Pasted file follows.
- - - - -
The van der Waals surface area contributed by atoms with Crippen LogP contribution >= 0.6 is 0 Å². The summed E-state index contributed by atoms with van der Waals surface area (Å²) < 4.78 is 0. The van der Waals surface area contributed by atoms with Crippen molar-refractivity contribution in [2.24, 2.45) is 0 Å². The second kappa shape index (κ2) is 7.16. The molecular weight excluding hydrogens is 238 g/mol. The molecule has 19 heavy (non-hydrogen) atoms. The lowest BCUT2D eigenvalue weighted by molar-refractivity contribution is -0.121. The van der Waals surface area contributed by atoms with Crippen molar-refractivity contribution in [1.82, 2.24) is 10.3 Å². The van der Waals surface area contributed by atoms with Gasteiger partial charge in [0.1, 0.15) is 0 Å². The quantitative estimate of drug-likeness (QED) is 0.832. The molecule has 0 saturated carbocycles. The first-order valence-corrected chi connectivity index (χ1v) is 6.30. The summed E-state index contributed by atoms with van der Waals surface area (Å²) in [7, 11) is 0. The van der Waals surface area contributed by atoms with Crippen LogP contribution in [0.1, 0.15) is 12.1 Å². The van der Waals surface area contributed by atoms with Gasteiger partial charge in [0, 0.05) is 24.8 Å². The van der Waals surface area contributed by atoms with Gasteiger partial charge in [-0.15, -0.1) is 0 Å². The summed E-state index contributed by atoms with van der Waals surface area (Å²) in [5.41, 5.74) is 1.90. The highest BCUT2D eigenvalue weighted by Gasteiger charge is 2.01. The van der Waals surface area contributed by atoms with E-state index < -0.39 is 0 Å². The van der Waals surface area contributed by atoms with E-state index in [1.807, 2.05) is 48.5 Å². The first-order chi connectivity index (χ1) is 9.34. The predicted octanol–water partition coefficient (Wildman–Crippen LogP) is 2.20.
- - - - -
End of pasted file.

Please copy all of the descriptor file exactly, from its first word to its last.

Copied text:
The van der Waals surface area contributed by atoms with Crippen LogP contribution >= 0.6 is 0 Å². The summed E-state index contributed by atoms with van der Waals surface area (Å²) < 4.78 is 0. The van der Waals surface area contributed by atoms with Crippen molar-refractivity contribution in [2.24, 2.45) is 0 Å². The second kappa shape index (κ2) is 7.16. The molecular weight excluding hydrogens is 238 g/mol. The molecule has 19 heavy (non-hydrogen) atoms. The lowest BCUT2D eigenvalue weighted by molar-refractivity contribution is -0.121. The van der Waals surface area contributed by atoms with Crippen molar-refractivity contribution in [1.82, 2.24) is 10.3 Å². The van der Waals surface area contributed by atoms with Gasteiger partial charge in [0.1, 0.15) is 0 Å². The quantitative estimate of drug-likeness (QED) is 0.832. The molecule has 0 saturated carbocycles. The first-order valence-corrected chi connectivity index (χ1v) is 6.30. The summed E-state index contributed by atoms with van der Waals surface area (Å²) in [7, 11) is 0. The van der Waals surface area contributed by atoms with Crippen LogP contribution in [0.1, 0.15) is 12.1 Å². The van der Waals surface area contributed by atoms with Gasteiger partial charge in [0, 0.05) is 24.8 Å². The van der Waals surface area contributed by atoms with Gasteiger partial charge in [-0.15, -0.1) is 0 Å². The summed E-state index contributed by atoms with van der Waals surface area (Å²) in [5.41, 5.74) is 1.90. The highest BCUT2D eigenvalue weighted by Gasteiger charge is 2.01. The van der Waals surface area contributed by atoms with E-state index < -0.39 is 0 Å². The van der Waals surface area contributed by atoms with E-state index in [1.807, 2.05) is 48.5 Å². The first-order chi connectivity index (χ1) is 9.34. The predicted octanol–water partition coefficient (Wildman–Crippen LogP) is 2.20.